The San Francisco Housing Action Coalition (SFHAC) officially supports the inclusionary housing measure introduced by Supervisors Safai, Breed and Tang, with two caveats. Furthermore, SFHAC opposes the legislation introduced by Supervisors Kim and Peskin. These positions were thoroughly vetted by our Legislative Committee and endorsed by our Executive Committee. Our official letter can be found here.
If you’re new to the inclusionary housing conversation or not living and breathing this every day, this news may be confusing. Here’s the background. San Francisco’s inclusionary ordinance sets forth the percentage of subsidized affordable housing that must be included in new market-rate housing projects, either within in the building, off-site as a separate project or in the form of an “in-lieu” fee paid to the Mayor’s Office of Housing and Community Development (MOHCD). It’s become an increasingly common tool adopted by cities to address their affordable housing needs, especially in the wake of decreased funding from the state and federal government. San Francisco adopted its first mandatory inclusionary housing program in 2002 and has amended the program several times since. However, the law has been in flux for the past year.
In June 2016, the voters passed Proposition C, which doubled the inclusionary housing requirements. This changed the on-site percentage from 12 percent for low-income residents to 25 percent, broken up for low- and moderate-income individuals. The off-site and fee requirements were increased to 33 percent, up from 20 percent. No study was done to confirm whether these were viable proposals. Read this post for more details. As part of the measure, the City would be required to conduct an economic feasibility analysis to determine what the actual percentage should be. The Board of Supervisors would then use this data to adopt new legislation that sets the official requirements.
Over the course of several months, a Technical Advisory Committee (TAC) made up of market-rate and non-profit housing developers formed recommendations. Here’s the full report. To sum it up, the TAC recommended rental projects should be subject to a 14-18 percent on-site requirement and for-sale projects would be 17-20 percent. Two other key recommendations included incrementally increasing the percentages annually by half-a-percent and subjecting the homes added to a project via the state density bonus to an “impact fee.”
It’s simple, right?
The Competing Proposals
With the study complete, the Supervisors began working on their respective legislation. Fully summing up the two proposals that are up for consideration would take up far too much space for this one blog and, frankly, be mind-boggling confusing. However, land-use attorney firm Coblentz, Patch, Duffy and Bass LLP wrote up an impressive piece and chart that explains the measures. Here’s a very short summation.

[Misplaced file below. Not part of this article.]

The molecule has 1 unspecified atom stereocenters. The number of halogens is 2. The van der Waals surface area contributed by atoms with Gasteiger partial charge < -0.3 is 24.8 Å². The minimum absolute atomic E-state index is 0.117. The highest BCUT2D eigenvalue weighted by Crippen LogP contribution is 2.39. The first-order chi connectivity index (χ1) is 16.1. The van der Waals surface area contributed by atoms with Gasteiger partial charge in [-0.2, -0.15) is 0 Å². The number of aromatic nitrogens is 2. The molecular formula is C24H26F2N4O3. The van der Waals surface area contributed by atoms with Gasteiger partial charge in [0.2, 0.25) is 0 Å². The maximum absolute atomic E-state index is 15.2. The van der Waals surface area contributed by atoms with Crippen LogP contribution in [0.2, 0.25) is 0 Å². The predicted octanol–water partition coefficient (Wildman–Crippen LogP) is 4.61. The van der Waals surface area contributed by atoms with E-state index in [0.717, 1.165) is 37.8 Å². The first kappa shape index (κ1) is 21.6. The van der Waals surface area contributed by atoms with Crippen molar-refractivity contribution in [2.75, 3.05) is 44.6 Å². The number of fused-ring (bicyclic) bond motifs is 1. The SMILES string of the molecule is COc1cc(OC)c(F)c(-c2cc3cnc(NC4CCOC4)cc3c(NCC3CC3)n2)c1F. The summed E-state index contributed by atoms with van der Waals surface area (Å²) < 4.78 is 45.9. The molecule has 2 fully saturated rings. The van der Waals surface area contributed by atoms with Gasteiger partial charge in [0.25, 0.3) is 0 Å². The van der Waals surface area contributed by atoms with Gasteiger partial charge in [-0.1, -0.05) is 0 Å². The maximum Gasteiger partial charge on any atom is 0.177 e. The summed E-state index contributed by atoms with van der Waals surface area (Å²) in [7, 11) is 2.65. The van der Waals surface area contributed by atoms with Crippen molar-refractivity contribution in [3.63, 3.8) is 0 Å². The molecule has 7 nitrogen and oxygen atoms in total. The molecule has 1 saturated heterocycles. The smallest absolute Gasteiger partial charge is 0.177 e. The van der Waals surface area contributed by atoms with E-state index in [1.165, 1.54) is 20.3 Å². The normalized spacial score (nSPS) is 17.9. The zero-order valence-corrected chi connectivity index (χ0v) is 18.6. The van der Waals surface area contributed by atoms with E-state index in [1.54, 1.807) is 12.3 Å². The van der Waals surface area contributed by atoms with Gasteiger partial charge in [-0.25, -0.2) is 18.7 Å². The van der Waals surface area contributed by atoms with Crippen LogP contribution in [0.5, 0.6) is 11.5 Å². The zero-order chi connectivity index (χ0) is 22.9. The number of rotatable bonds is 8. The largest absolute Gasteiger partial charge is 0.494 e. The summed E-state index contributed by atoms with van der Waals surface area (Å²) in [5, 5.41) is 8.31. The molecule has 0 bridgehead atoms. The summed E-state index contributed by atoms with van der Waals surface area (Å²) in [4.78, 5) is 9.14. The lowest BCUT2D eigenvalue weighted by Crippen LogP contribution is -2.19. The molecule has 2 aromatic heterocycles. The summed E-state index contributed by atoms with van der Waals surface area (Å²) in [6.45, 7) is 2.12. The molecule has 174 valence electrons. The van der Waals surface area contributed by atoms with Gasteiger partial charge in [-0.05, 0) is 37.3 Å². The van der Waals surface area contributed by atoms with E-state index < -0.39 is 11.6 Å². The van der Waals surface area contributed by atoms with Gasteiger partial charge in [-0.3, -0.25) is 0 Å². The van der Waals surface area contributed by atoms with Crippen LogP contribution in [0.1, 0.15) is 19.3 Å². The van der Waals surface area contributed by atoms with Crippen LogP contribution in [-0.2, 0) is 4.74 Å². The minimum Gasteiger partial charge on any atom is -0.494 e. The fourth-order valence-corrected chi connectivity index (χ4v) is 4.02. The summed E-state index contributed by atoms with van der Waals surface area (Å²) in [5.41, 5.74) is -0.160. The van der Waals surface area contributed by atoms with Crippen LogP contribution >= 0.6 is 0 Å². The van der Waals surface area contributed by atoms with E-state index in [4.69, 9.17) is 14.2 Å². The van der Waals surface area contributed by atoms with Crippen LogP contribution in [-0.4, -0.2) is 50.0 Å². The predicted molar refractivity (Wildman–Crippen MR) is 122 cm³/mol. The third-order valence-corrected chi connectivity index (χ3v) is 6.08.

The proposal introduced by Supervisors Kim and Peskin recommends setting the percentages at 24-percent on-site for rentals and 27-percent for for-sale projects, inconsistent with the TAC report. It also recommends an annual increase of 0.75 percent, but is not clear on how to treat new homes added through the state density bonus. Here’s the measure. SFHAC cannot support this. All data indicates such requirements would significantly slow down new home creation, thereby exacerbating the housing shortage and worsening the affordability crisis in the long run. In fact, new applications for projects have already dropped noticeably since the passage of Prop C.
The measure introduced by Supervisors Safai, Breed and Tang, while not perfect, is more in line with the TAC’s recommendations. The Safai, Breed, Tang legislation requires 18-percent inclusionary units on-site, split in thirds between low, low-moderate and moderate income levels. Here’s the legislation. The annual percentage increase and impact fee for density bonus units remain consistent with the TAC report. SFHAC supports this measure, with two recommended amendments.
Housing policy should be based on data. That’s the primary reason SFHAC supports the measure introduced by Supervisors Safai, Breed and Tang. Of the two proposals, it’s most closely related to an actual economic study. However, we cannot support the impact fee on the density bonus units, as that would likely be a huge disincentive for home creation. We also cannot support the annual half-a-percentage increase until the City adopts metrics that can be used to determine whether or not our housing policies are actually successful. One metric may be tracking new Environmental Applications on a quarterly basis to ensure new housing proposals are still being pursued. We look forward to working with City and Supervisors on this plan.
How You Can Take Action
These policies do not become reality without the voices of San Franciscans being heard at City Hall. Use our website’s directory of local elected officials to call or email your Supervisor so you can let them know you support a sensible, data-driven housing policy.
Image: Sergio Ruiz